The National Rifle Association (NRA), a U.S. gun rights group, is suing the state of Florida for enacting gun control legislation that raises the minimum age to buy rifles from 18 to 21.
Lawyers for the NRA are asking a federal judge to block the new age restriction, arguing that it violates the Second Amendment of the U.S. Constitution.
Florida Governor Rick Scott, a Republican long allied with the NRA, signed the legislation earlier Friday after the Republican-controlled statehouse narrowly approved the measure.
The NRA insisted that the measure “punishes law-abiding gun owners for the criminal acts of a deranged individual.”
In addition to the new age restriction, the Florida bill also adds a three-day waiting period to buy long guns, which was previously only for handguns. It also bans bump stocks, a device that allow guns to mimic fully automatic fire.
The law also creates a so-called “guardian” program that enables school staff to carry handguns if they wish and if they complete law enforcement training.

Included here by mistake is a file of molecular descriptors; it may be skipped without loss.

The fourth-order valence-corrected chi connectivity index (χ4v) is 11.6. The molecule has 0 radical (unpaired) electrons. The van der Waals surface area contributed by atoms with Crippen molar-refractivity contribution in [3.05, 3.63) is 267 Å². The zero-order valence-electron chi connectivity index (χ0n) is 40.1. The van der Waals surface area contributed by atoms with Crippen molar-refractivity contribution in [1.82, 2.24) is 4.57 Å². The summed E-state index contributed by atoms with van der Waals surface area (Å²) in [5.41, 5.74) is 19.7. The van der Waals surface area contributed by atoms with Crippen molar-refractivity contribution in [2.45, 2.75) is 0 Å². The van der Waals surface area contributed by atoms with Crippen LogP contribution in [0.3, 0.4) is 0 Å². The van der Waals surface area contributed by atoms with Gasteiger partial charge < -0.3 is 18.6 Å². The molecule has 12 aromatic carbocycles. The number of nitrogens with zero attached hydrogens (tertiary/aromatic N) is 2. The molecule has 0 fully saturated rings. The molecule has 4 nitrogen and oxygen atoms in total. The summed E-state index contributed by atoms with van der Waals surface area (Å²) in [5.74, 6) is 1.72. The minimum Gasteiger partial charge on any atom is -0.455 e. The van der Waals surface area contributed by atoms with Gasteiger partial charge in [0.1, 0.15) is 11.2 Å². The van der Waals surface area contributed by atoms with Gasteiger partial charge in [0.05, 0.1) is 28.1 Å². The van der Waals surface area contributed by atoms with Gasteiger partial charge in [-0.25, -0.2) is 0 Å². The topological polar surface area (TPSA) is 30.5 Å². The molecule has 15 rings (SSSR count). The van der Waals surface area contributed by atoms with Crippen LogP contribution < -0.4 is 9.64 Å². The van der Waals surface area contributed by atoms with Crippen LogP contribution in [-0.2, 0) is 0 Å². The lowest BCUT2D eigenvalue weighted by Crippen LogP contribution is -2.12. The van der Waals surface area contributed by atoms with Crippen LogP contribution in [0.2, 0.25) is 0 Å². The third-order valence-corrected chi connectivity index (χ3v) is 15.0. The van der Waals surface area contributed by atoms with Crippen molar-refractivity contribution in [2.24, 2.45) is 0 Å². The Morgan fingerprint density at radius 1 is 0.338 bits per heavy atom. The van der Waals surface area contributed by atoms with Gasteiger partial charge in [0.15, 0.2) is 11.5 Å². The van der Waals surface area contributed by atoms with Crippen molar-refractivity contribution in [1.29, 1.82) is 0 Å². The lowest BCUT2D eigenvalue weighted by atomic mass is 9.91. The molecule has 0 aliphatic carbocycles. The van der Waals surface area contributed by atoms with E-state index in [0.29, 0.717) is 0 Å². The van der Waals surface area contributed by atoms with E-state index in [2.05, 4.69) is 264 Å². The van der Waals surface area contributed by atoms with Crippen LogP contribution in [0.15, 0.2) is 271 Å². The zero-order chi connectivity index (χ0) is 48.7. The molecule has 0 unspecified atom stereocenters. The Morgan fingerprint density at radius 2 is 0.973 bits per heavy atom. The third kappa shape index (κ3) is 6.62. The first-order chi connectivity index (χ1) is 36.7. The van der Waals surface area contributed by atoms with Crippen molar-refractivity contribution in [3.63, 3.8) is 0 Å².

The legislation comes three weeks after a shooter killed 17 people at Parkland, Florida’s Marjory Stoneman Douglas High School.
“What I’m proud of in this state is that we reacted to a horrible situation,” Scott said after signing the bill Friday. He said the bill represents a compromise for people on both sides of the gun debate and balances “our individual rights with need for public safety.”
Student activists had campaigned for even tougher gun control restrictions, including a ban on assault-style weapons, which was not included in the final bill.
Authorities say the accused gunman, Nikolas Cruz, was 18 years old when he legally purchased the AR-15 assault-style rifle used in the massacre.
The NRA, which claims 5 million members, is one of the country’s most powerful lobbying groups for gun rights. Founded in 1871, it seeks to educate the public about firearms and defend U.S. citizens’ Second Amendment rights. It has directly lobbied for and against legislation since 1975.